Digital transformation projects have a number of desirable objectives: increased efficiency, better communication and collaboration, faster time-to-market, and greater business agility are among them. But BCG research shows that 70% of digital transformations fall short of their objectives, often with profound consequences. And McKinsey research shows that 70% of complex, large-scale change programs don’t reach their stated goals.
There are many reasons for these failures, but two I will focus on here are “massive uncertainty, massive risk” and “lack of internal capabilities”.
Reducing risk and uncertainty in digital transformation
According to IDC, “global spending on the digital transformation (DX) of business practices, products, and organizations is forecast to reach $2.8 trillion in 2025, more than double the amount allocated in 2020.” So there are massive amounts of money being spent to digitally transform, and any time there’s massive spending, there’s massive risk. One way for corporations to address this risk is by making smaller, more coordinated investments and constantly evaluating success and progress as well as failures and roadblocks.
One area where smaller bets can be made that have enormous potential ROI is enterprise search, which when deployed effectively can achieve all the desirable digital transformation objectives. This is true in all industries, but especially true in industries where science drives the product - think healthcare, pharmaceuticals, and many consumer products.
Addressing the problem of dark data
Effective enterprise search addresses the problem of Dark Data, which plagues most companies and is a huge barrier to successful digital transformation. Gartner defines Dark Data as “the information assets organizations collect, process, and store during regular business activities, but generally fail to use for other purposes – for example, analytics, business relationships and direct monetizing. Similar to Dark Matter in Physics, dark data often comprises most organizations’ universe of information assets.” According to a recent IBM study, over 80% of all data is dark and unstructured.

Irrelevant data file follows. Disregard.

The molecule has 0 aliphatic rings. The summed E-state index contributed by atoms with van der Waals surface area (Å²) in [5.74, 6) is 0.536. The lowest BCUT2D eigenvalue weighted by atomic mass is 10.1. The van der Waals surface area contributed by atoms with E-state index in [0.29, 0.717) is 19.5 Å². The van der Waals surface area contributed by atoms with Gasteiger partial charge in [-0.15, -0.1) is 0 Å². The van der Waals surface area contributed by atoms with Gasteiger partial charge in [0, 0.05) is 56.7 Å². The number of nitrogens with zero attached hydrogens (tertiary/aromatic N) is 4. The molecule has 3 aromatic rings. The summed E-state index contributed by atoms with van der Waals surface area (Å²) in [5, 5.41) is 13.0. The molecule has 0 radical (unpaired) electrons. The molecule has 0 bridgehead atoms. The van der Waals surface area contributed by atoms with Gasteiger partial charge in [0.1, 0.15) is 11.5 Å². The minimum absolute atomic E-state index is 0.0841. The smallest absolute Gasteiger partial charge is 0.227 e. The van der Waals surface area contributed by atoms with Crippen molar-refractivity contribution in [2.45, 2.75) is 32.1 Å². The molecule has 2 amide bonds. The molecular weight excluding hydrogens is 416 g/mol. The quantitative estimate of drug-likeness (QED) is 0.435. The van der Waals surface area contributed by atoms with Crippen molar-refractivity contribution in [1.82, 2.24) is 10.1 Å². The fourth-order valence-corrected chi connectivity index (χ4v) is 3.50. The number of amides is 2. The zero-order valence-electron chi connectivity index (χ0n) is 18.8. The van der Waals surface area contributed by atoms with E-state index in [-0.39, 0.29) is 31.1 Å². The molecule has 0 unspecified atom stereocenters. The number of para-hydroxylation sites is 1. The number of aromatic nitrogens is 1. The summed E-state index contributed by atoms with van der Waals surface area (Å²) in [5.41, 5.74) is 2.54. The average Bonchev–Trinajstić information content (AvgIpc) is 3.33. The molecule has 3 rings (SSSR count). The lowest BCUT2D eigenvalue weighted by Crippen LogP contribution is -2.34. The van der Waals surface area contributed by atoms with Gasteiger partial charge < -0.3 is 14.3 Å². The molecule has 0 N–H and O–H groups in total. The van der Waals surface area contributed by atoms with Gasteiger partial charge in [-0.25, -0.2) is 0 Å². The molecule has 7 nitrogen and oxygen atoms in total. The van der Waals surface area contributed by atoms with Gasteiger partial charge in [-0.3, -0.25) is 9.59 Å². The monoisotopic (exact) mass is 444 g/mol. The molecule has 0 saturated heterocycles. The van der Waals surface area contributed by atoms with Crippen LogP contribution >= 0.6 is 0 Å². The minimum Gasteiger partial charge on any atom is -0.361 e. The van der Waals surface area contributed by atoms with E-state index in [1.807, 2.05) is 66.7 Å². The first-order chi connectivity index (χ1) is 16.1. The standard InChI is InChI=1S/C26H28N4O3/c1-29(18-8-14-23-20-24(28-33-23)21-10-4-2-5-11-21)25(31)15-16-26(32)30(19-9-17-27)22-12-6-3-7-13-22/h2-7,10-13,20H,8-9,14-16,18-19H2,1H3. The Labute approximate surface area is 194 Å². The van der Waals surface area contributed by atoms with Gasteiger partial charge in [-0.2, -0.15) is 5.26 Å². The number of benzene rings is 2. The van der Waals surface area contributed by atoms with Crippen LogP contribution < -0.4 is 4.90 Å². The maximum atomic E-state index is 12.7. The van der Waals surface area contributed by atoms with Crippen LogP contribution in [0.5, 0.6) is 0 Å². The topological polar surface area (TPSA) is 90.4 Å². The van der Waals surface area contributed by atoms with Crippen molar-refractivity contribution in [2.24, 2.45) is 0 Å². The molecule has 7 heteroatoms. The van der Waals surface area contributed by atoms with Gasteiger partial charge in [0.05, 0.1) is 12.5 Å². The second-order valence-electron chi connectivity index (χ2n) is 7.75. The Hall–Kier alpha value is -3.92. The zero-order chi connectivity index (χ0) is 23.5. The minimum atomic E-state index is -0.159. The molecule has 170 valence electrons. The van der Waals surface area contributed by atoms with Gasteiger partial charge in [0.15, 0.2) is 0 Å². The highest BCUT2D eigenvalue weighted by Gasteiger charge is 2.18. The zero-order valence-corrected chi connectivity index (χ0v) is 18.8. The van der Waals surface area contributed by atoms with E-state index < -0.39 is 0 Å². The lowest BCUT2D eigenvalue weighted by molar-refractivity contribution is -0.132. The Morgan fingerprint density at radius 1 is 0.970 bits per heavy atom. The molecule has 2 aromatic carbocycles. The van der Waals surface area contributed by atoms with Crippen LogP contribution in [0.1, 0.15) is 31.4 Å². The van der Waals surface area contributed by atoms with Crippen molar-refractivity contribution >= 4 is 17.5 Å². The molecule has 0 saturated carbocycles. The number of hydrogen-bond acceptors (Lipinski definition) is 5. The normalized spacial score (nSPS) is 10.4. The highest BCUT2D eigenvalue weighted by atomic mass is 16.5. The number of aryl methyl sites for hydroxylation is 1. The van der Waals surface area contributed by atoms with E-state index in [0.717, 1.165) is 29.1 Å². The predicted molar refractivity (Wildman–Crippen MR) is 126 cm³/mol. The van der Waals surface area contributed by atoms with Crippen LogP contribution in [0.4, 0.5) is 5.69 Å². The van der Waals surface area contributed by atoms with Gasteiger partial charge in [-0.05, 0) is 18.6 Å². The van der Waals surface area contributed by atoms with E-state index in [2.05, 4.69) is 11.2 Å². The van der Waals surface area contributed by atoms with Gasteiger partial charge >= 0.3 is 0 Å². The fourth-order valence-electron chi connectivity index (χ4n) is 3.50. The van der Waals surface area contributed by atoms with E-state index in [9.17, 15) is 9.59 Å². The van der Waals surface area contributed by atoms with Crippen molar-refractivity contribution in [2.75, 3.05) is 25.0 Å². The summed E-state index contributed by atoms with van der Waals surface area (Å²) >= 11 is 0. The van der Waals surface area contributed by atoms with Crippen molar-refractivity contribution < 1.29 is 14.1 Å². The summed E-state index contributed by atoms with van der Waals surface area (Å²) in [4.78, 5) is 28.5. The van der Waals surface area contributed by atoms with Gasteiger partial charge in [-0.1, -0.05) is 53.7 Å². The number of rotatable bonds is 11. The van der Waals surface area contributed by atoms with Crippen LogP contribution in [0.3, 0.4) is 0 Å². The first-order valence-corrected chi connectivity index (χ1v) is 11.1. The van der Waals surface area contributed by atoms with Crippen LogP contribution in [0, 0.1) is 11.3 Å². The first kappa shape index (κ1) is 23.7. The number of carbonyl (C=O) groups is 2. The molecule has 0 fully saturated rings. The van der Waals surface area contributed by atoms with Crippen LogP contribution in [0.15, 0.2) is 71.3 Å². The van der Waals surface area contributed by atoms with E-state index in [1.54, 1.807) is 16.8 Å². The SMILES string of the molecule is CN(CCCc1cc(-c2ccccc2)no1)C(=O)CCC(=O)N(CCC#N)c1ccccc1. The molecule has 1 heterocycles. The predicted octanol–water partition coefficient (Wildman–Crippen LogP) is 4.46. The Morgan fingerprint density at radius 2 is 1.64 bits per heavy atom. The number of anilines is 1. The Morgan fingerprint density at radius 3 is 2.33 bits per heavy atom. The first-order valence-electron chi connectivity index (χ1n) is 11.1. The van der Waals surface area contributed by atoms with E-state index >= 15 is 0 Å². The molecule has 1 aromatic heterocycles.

When an organization’s dark data is brought to light, or made accessible to employees, the benefits are substantial, especially if that data is scientific in nature:
- Increased efficiency as duplicative research and experimentation is drastically reduced
- Better communication and collaboration, as research that was done previously can be more readily identified, analyzed, and discussed among colleagues
- Faster-time-to-market as “research-on-research” is accelerated
- Greater agility as a result of faster research and analytics and a better understanding of prior hypotheses and results
Note that the benefits of enterprise search can align perfectly with the objectives of digital transformation listed in the first sentence of this post.
So, if enterprise search is a possible winning path to digital transformation, how can “massive uncertainty, massive risk” predicament be overcome? By starting small and building on success. An enterprise search initiative does not need to be massive. It can actually be small and fast: It can be successful with a:
- Smaller budget; several hundred thousand dollars instead of several million dollars
- Small amount of data, say a terabyte to start rather than the petabytes of data most scientific organizations possess
- Departmental project rather than an entire enterprise so successes and failures can be clearly understood
- Smaller number of users rather than forcing adoption on an entire organization
- Narrower scope than an enterprise SaaS deployment, to prove the concept
Eliminating the need for internal capabilities with an enterprise search platform